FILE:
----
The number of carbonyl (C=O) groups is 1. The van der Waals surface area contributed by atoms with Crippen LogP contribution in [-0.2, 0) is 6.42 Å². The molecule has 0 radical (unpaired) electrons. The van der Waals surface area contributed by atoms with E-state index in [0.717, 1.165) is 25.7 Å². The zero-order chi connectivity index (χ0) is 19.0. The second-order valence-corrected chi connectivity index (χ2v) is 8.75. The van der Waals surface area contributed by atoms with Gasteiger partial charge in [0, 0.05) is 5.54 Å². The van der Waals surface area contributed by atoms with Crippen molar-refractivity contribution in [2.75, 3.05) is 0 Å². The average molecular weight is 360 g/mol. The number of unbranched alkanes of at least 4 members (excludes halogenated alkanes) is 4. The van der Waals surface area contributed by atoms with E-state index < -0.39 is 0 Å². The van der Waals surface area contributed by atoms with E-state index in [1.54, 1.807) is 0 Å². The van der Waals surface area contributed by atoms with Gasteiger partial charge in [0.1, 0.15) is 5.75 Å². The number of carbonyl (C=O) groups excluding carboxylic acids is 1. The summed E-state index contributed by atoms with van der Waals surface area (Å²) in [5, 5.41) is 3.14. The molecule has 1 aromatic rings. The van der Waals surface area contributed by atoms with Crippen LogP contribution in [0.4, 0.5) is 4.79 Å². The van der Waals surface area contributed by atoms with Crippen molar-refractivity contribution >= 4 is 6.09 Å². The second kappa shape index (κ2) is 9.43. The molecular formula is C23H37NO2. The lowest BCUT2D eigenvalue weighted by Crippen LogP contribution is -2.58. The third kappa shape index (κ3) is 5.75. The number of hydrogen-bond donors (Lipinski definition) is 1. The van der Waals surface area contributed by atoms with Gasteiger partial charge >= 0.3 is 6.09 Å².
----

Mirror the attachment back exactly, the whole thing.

The number of carbonyl (C=O) groups is 1. The van der Waals surface area contributed by atoms with Crippen LogP contribution in [-0.2, 0) is 6.42 Å². The molecule has 0 radical (unpaired) electrons. The van der Waals surface area contributed by atoms with E-state index in [0.717, 1.165) is 25.7 Å². The zero-order chi connectivity index (χ0) is 19.0. The second-order valence-corrected chi connectivity index (χ2v) is 8.75. The van der Waals surface area contributed by atoms with Gasteiger partial charge in [0, 0.05) is 5.54 Å². The van der Waals surface area contributed by atoms with Crippen molar-refractivity contribution in [2.75, 3.05) is 0 Å². The average molecular weight is 360 g/mol. The number of unbranched alkanes of at least 4 members (excludes halogenated alkanes) is 4. The van der Waals surface area contributed by atoms with E-state index < -0.39 is 0 Å². The van der Waals surface area contributed by atoms with E-state index in [1.54, 1.807) is 0 Å². The van der Waals surface area contributed by atoms with Gasteiger partial charge in [0.1, 0.15) is 5.75 Å². The number of carbonyl (C=O) groups excluding carboxylic acids is 1. The summed E-state index contributed by atoms with van der Waals surface area (Å²) in [5, 5.41) is 3.14. The molecule has 1 aromatic rings. The van der Waals surface area contributed by atoms with Crippen LogP contribution in [0.4, 0.5) is 4.79 Å². The van der Waals surface area contributed by atoms with Crippen molar-refractivity contribution >= 4 is 6.09 Å². The second kappa shape index (κ2) is 9.43. The molecular formula is C23H37NO2. The lowest BCUT2D eigenvalue weighted by Crippen LogP contribution is -2.58. The third kappa shape index (κ3) is 5.75. The number of hydrogen-bond donors (Lipinski definition) is 1. The van der Waals surface area contributed by atoms with Gasteiger partial charge >= 0.3 is 6.09 Å².